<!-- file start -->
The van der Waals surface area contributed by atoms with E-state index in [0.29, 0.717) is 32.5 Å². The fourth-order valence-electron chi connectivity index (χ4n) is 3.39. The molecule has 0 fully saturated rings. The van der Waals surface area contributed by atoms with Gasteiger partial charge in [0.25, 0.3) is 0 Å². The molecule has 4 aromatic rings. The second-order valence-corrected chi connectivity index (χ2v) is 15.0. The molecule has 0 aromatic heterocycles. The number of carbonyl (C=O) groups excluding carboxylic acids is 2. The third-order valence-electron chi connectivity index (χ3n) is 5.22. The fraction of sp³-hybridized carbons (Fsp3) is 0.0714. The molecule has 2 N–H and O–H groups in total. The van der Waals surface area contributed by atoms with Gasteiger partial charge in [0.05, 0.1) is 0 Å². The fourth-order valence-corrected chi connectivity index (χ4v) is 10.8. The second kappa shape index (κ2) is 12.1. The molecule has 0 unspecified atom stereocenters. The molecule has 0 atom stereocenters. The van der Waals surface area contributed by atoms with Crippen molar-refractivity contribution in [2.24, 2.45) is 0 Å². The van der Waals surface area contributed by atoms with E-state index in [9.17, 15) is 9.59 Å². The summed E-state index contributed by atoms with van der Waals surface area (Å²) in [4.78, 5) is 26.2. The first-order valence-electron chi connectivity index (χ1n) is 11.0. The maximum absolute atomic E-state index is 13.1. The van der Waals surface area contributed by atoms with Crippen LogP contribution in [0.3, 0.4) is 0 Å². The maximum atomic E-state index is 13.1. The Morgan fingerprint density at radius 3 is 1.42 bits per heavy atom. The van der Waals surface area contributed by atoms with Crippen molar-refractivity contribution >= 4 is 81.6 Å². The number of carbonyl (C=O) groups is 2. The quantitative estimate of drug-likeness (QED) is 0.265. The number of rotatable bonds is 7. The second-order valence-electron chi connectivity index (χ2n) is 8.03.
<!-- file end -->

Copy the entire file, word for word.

The van der Waals surface area contributed by atoms with E-state index in [0.29, 0.717) is 32.5 Å². The fourth-order valence-electron chi connectivity index (χ4n) is 3.39. The molecule has 0 fully saturated rings. The van der Waals surface area contributed by atoms with Gasteiger partial charge in [0.25, 0.3) is 0 Å². The molecule has 4 aromatic rings. The second-order valence-corrected chi connectivity index (χ2v) is 15.0. The molecule has 0 aromatic heterocycles. The number of carbonyl (C=O) groups excluding carboxylic acids is 2. The third-order valence-electron chi connectivity index (χ3n) is 5.22. The fraction of sp³-hybridized carbons (Fsp3) is 0.0714. The molecule has 2 N–H and O–H groups in total. The van der Waals surface area contributed by atoms with Gasteiger partial charge in [0.05, 0.1) is 0 Å². The fourth-order valence-corrected chi connectivity index (χ4v) is 10.8. The second kappa shape index (κ2) is 12.1. The molecule has 0 unspecified atom stereocenters. The molecule has 0 atom stereocenters. The van der Waals surface area contributed by atoms with Crippen molar-refractivity contribution in [2.24, 2.45) is 0 Å². The van der Waals surface area contributed by atoms with E-state index in [9.17, 15) is 9.59 Å². The summed E-state index contributed by atoms with van der Waals surface area (Å²) in [4.78, 5) is 26.2. The first-order valence-electron chi connectivity index (χ1n) is 11.0. The maximum absolute atomic E-state index is 13.1. The van der Waals surface area contributed by atoms with Crippen LogP contribution in [0.3, 0.4) is 0 Å². The maximum atomic E-state index is 13.1. The Morgan fingerprint density at radius 3 is 1.42 bits per heavy atom. The van der Waals surface area contributed by atoms with Crippen molar-refractivity contribution >= 4 is 81.6 Å². The number of carbonyl (C=O) groups is 2. The quantitative estimate of drug-likeness (QED) is 0.265. The number of rotatable bonds is 7. The second-order valence-electron chi connectivity index (χ2n) is 8.03.